Prevalence and Psychological Correlates of Alcohol Use Among Nigerian University Students
The problem of alcohol use among young people remains a serious public health concern.
This study investigated the prevalence and psychological correlates of alcohol use among university students in Nigeria.
A cross-sectional survey was conducted across six randomly selected Nigerian universities with a sample of 1,173 students comprising of 673 males and 500 females aged 21.68 ± 5.42 years. A structured questionnaire containing measures of alcohol use, self-efficacy, depression, and life purpose was used for data collection. Data were subjected to SPSS v.22 for statistical analysis.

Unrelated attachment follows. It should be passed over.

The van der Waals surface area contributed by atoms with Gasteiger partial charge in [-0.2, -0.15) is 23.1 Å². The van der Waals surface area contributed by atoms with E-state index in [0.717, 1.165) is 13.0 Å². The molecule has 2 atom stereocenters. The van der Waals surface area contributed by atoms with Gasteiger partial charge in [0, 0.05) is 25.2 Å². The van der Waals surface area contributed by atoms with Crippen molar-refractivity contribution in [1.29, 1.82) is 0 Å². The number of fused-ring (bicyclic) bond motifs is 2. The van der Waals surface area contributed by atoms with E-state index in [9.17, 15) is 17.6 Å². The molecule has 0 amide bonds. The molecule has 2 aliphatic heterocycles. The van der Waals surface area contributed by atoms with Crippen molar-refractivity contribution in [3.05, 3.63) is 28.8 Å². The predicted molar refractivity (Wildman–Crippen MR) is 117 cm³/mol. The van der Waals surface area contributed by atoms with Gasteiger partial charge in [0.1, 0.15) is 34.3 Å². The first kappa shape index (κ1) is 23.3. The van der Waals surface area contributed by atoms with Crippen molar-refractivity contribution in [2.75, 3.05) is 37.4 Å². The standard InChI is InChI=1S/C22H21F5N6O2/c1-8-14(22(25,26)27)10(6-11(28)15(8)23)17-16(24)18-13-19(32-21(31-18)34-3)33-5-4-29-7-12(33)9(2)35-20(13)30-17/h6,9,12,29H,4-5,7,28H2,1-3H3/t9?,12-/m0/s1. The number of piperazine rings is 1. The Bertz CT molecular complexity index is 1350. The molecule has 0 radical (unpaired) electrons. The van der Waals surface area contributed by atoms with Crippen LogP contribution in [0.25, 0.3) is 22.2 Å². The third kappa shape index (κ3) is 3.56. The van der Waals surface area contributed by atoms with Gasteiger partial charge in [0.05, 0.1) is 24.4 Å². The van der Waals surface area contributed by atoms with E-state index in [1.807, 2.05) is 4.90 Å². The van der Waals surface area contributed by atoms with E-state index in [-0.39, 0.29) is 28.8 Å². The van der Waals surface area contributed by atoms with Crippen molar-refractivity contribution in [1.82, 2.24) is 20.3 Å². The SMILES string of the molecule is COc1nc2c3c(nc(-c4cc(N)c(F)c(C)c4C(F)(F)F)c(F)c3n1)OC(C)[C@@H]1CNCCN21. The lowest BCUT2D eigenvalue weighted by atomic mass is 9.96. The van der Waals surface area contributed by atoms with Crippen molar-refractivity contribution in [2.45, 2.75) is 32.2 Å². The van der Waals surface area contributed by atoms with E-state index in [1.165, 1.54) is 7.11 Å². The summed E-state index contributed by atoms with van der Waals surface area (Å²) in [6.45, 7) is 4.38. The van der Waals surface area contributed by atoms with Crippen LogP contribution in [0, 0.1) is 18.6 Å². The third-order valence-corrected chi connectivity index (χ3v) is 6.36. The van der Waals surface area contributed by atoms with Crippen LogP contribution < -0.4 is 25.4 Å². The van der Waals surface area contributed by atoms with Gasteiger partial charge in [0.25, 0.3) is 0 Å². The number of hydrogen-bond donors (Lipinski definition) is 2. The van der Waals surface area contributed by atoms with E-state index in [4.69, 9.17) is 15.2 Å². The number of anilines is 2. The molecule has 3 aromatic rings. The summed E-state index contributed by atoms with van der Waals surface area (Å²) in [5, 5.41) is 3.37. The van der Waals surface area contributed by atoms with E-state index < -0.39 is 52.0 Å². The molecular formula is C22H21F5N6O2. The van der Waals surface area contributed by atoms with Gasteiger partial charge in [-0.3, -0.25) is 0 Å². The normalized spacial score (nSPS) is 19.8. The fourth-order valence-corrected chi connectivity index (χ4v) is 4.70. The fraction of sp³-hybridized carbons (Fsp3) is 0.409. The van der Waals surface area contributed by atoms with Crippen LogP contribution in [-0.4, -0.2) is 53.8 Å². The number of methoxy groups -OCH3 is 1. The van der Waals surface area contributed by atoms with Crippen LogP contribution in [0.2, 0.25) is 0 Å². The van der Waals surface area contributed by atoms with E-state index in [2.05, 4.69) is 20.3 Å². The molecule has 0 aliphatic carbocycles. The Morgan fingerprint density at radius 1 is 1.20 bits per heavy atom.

About one-third (31.3%) of the respondents reported current alcohol use; 16.8% were non-risk users, 3.9% were risky users, 1.5% were heavy users, and 9.1% were dependent users. There were significant differences in alcohol use across age groups and geographical locations. Self-efficacy (r = −.17, p< .01), depression (r = .20, p < .01), and life purpose (r = −.31, p < .01) significantly correlate with alcohol use.
Prevalence of alcohol use among university students remains high. More evidence-based prevention and intervention programmes should be targeted at this population.